Tuesday, June 23, 2009

Book Break

Anyone ready for a break?  I know I am!  I have a couple of weeks off coming up very soon, so I'm now contemplating my annual hope-to-read summer reading list. 

I just started The Help by Kathryn Stockett - gripping so far, about the travails of African-American maids in Mississippi in the 1960's.  

Here are some other books I'm thinking of looking into this summer - with the hope of finishing at least a couple of them. (In light of our vacation plans, I have a theme this year: "I see London, I see France, I see medicine, music, and dance."  Corny, huh?) 

If anyone has read anything wonderful lately, please let me know!

I See London...

London Calling by Edward Bloor
Neverwhere by Neil Gaiman
The Duchess of Bloomsbury Street by Helene Hanff
The Daughter of Time by Josephine Tey
The last two Harry Potter books by J.K. Rowling (I'm so behind)

I See France...

Almost French by Sarah Turnbull
Belonging by Isabel Huggan
Sarah's Key by Tatiana de Rosnay
The Sweet Life in Paris by David Lebovitz
A Moveable Feast by Ernest Hemingway
On Rue Tatin by Susan Loomis

I See Medicine...

My Stroke of Insight by Jill Bolte Taylor

Music and Dance...

The Cellist of Sarajevo by Steven Galloway
Appassionata by Eva Hoffman
Dancing on Thorns by Rebecca Horsfall

and, because I just rediscovered the beautiful film version of The Color Purple with my daughter (and am aghast it didn't win any of the Oscars for which it was nominated - if you haven't seen it in a while, do see it again!), I'm trying to dig up my old, beat-up, high school copy of this Pulitzer Prize-winning African American classic.  I think at least one book on everyone's summer reading list should be a re-read. :)

Click here to read Elaine Fine's review of Eva Hoffman's Appassionata and here for a review of David Lebovitz's The Sweet Life in Paris.


Crayons said...

Hi T.
I'm visiting via Elaine P's blog. I remember reading you last year and being so impressed with the breadth of your knowledge and taste in things. I even loved reading your list of books, movies and music in your profile.

I really thank you for this list of books. I'm stuck in non-fiction right now, which is fine, but I am yearning to go back into fiction.

T. said...

Hi! Nice to "see" you again! (And belated Happy Birthday, by the way!)

Thanks for your kind words. I'd love to have some non-fiction recommendations if you've got them, so do drop me a line if you have a chance. Happy reading! :)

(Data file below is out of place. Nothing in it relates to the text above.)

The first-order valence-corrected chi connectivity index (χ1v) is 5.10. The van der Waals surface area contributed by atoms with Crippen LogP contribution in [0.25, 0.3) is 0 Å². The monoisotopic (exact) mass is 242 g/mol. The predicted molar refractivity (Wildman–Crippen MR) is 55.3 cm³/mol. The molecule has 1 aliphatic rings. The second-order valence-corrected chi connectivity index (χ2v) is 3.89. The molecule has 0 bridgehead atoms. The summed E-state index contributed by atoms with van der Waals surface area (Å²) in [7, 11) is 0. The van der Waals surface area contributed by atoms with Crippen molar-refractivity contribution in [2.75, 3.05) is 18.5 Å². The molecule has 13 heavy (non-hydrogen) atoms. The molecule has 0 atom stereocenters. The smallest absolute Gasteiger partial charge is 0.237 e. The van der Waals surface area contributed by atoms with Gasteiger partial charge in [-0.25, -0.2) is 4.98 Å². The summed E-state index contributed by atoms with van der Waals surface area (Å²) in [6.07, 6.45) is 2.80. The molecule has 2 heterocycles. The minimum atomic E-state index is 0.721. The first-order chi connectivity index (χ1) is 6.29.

Margaret Polaneczky, MD (aka TBTAM) said...

Great list - will save for my next book club meeting when we are looking for new books to read.

In you France section, a nice book if you haven;t read it yet is Paris to the Moon by Adam Gopnick.

Happy summer!

T. said...

Oh, that's right! Paris to the Moon! I'm so glad you reminded me. I've been meaning to read that for a while. I just may have enough time to filch a copy before our trip...

K. said...

Hey girl,

I just randomly started a book club tonight (yes, I'm nuts!) because I just read Stephen King's On Writing. It was a great and very easy read...perfect for a vacation...

Brian said...

Hi T.,

I also immediately thought of "From Paris to the Moon" and could even lend you my copy! It's a funny and perceptive take by an American weriter learning to negotiate and appreciate a very different culture.

~M~ said...

Hi T,

You have a good list there! I loved The Help and Stroke of Insight, and of course you can't go wrong with Harry Potter. I've begun Sarah's Key, but it hasn't grabbed me yet. (Incidentally, I am also in the middle of Proust and the Squid, which you mentioned in a prior entry. That made me laugh because I so rarely meet people who are reading the same cerebral stuff that I am!)

Let's see, have I read anything good lately that I could recommend to you? I very much enjoyed Cutting for Stone by Abraham Verghese and thereafter read his two memoirs. Highly recommend, although The Tennis Partner was not as good as the other two, I don't think. Still worthwhile, though. I also recently finished What Is the What and Olive Kitteridge, both of which I would recommend, as well.

Happy reading!!

~M~ said...

Incidentally, I realize I still "owe" you a response to the questions you so kindly answered about religion. I just never could quite frame a response, which told me that the issue wasn't clear in my own head. I recently was able to put something down on paper, though. If you don't mind, I might email you...

T. said...

Thanks for those great recommendations, K & M!

K - if your group is interested in more books on writing, Anne Lamott's Bird by Bird is an absolute must.

Brian - I was JUST thinking of borrowing your copy of PtotheM!

M - email any time! And, we must have thought of Cutting for Stone at the same time - I was just about to put it on the "medicine" section! There's a great NPR feature about it here: http://www.npr.org/templates/story/story.php?storyId=101416445

And for those who like ghost stories / Gothic, I just heard Sarah Waters' A Little Stranger was good...might be a little too scary for me, though...

Dragonfly said...

I've read Neil Gaiman's book and My Stroke of Insight. They were both great.